This past Sunday was the first sunny day in months, literally months. So, like the rest of Seattle, we headed outdoors to enjoy some Vitamin D.
Years ago we had hiked up to the top of Poo Poo Point – Chirico Trail in Issaquah.
When we did this hike before, it was a somewhat rainy day, so the views from the top were not as spectacular as they could have been. Another thing we missed out on the first time around – paragliders. Poo Poo Point is a popular launch site for paragliders.
In recent years, we have tried to return to Poo Poo Point to hike it again, but the hike is so popular, that the parking lot is always full and cars are parked all the way up and down the street. So we’ve foregone this hike until this weekend. Knowing it would be a nice day, we got an early start and got to the Poo Poo Point Chirico Trailhead parking lot just after 8:00 a.m. And…the parking lot was full! We couldn’t believe it! But thankfully, there were spots just outside the parking lot.
The trail is steep, but not terribly difficult. For most of the time, you are in forested switchbacks dotted with many stone steps.
We were there early, but there were obviously hikers there before us (packed parking lot) and so we saw a few people descending as we were working our way up the mountain.
After about a mile and a half, we reached a clearing on the south side of the mountain. The clearing, we learned, is sometimes used by paragliders taking off from this side of the mountain. Because it was a glorious sunny day, we had nice views of Mount Rainier from this clearing.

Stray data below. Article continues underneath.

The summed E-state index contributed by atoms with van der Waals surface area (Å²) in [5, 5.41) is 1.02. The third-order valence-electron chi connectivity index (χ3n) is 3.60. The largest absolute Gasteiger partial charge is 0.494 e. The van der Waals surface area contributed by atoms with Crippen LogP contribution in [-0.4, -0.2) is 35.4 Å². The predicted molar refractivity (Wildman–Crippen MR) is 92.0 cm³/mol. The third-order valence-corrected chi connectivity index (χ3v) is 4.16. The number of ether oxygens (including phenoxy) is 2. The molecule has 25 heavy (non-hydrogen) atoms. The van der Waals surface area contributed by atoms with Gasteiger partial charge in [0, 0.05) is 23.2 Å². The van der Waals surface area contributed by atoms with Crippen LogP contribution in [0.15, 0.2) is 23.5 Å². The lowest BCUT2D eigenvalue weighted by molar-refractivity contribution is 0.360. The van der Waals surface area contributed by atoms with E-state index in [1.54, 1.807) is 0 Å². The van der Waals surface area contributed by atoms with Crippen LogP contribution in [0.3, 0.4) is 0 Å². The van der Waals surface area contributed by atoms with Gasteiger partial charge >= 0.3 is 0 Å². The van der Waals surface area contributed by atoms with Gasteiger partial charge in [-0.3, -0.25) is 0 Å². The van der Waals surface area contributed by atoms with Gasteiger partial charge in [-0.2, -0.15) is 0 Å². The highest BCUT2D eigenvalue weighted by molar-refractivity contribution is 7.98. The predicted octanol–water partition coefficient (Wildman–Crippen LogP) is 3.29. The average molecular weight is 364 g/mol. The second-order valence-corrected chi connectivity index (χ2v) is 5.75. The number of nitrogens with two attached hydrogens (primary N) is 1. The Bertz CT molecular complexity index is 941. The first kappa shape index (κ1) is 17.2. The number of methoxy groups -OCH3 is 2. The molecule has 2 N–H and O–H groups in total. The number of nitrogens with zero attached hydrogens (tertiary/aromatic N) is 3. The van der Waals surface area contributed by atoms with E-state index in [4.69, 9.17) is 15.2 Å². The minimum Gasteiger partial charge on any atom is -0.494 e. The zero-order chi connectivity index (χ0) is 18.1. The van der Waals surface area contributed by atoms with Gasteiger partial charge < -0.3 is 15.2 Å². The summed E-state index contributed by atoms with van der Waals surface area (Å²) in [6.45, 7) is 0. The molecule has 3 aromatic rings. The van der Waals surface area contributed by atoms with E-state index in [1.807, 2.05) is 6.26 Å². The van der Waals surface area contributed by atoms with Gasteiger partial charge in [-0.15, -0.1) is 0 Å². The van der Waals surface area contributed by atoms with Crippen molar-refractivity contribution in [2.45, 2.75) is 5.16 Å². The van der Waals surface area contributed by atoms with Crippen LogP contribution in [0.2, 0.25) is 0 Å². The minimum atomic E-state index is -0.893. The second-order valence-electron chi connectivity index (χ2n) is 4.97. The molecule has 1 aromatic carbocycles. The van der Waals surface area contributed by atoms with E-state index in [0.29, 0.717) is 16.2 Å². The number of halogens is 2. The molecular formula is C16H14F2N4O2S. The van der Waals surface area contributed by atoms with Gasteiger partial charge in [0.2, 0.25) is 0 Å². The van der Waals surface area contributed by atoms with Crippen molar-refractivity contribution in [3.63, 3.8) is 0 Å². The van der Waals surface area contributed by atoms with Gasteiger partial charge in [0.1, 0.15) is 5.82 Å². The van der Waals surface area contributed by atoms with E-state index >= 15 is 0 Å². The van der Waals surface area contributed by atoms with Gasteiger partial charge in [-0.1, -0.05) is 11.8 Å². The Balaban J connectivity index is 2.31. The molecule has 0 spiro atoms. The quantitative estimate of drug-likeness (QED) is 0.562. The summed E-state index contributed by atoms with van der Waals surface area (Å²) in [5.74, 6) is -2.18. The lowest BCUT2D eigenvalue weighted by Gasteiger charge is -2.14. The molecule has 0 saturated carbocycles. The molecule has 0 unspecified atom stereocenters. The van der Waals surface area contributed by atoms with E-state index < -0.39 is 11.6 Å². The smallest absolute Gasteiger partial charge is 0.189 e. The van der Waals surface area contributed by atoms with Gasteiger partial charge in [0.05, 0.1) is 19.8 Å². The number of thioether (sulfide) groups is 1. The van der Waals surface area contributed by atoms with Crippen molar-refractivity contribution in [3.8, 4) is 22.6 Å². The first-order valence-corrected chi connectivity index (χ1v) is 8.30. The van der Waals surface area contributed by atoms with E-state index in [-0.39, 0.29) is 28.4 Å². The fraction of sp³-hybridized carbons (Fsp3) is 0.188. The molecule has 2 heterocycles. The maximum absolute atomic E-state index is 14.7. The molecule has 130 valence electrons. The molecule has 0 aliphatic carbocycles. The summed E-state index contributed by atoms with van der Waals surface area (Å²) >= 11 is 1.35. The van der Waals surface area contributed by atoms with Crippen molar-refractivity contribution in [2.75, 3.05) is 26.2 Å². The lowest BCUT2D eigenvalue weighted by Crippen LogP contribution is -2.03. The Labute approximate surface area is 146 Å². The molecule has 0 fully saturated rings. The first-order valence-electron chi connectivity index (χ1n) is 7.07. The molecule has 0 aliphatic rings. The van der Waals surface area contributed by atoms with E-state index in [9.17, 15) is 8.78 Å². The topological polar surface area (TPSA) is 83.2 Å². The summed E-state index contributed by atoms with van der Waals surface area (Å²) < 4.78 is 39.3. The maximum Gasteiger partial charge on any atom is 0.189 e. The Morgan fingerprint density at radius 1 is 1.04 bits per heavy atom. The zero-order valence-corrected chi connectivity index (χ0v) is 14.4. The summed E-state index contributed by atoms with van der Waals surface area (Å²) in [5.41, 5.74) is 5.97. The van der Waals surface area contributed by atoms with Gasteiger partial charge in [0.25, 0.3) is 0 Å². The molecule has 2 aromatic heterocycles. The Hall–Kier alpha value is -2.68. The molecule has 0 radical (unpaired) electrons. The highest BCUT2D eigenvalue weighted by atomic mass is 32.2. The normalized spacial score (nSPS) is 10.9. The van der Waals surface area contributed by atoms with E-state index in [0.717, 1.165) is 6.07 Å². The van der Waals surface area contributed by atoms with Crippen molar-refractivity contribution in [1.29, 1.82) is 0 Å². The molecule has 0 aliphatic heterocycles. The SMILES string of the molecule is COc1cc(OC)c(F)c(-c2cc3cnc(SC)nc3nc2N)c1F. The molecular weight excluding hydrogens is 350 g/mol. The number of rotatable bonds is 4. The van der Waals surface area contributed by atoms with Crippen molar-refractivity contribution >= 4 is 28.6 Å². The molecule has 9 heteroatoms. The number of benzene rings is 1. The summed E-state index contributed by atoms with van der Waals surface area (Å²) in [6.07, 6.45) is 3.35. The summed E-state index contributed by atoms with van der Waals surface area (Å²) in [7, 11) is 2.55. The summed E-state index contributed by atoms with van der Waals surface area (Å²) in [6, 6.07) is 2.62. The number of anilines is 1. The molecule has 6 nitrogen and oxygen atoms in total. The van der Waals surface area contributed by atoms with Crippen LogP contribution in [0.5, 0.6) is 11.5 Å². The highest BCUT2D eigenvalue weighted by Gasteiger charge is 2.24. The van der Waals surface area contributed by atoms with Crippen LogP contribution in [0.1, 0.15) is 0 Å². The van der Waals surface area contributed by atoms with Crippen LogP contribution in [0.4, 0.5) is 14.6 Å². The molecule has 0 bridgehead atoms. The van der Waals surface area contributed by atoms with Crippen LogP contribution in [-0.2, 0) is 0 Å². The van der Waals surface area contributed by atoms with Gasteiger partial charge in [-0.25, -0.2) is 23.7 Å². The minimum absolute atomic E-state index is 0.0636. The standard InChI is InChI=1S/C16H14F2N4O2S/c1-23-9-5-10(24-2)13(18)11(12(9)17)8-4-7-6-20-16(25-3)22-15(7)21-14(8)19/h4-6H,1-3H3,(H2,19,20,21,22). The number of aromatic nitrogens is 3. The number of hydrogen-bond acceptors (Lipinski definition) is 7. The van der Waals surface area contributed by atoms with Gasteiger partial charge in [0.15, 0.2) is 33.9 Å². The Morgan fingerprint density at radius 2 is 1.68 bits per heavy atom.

This was a good place to catch our breath and take some photos.
From the clearing, take the furthest left trail in a three-pronged fork. Once again you’ll find yourself in the forest, but thankfully it is not quite as steep as the earlier trail. After another quarter mile, we reached our destination – the North Launch viewpoint.
This mountain was once owned by the paper company Weyerhaeuser Corporation and they logged certain areas leaving clearings – the best of which is this North Launch viewpoint. It is a perfect spot for paragliders to take flight.
Even when we hiked this on the rainy day years ago, the views were stunning. You can see down to Issaquah, across to Lake Sammamish, with views of Bellevue in the background. If you turn left, you can see parts of Seattle.
Today, we were lucky – there were plenty of paragliders here – happy to finally have a sunny day on which to launch. It was fascinating watching the paraglider pilots unfurl their sails, strap on harnesses, and then run and jump off the mountain from about 1,850 feet high.
We met one such paraglider, preparing for flight, TJ Sopher. TJ was waiting for the right conditions – for thermals to develop later in the day, so during his wait, he enlightened Chad and me (along with some fascinated high school students who were standing nearby) on the tools and techniques of paragliding.
TJ said if we have any questions, he enjoys talking about paragliding, and of course we did have questions! The first being…how does a beginner practice for jumping off a mountain?
TJ explained that they practice getting wind in their sails at nearby Lake Sammamish where they don’t have far to fall. Instruction and certification follow lots of study.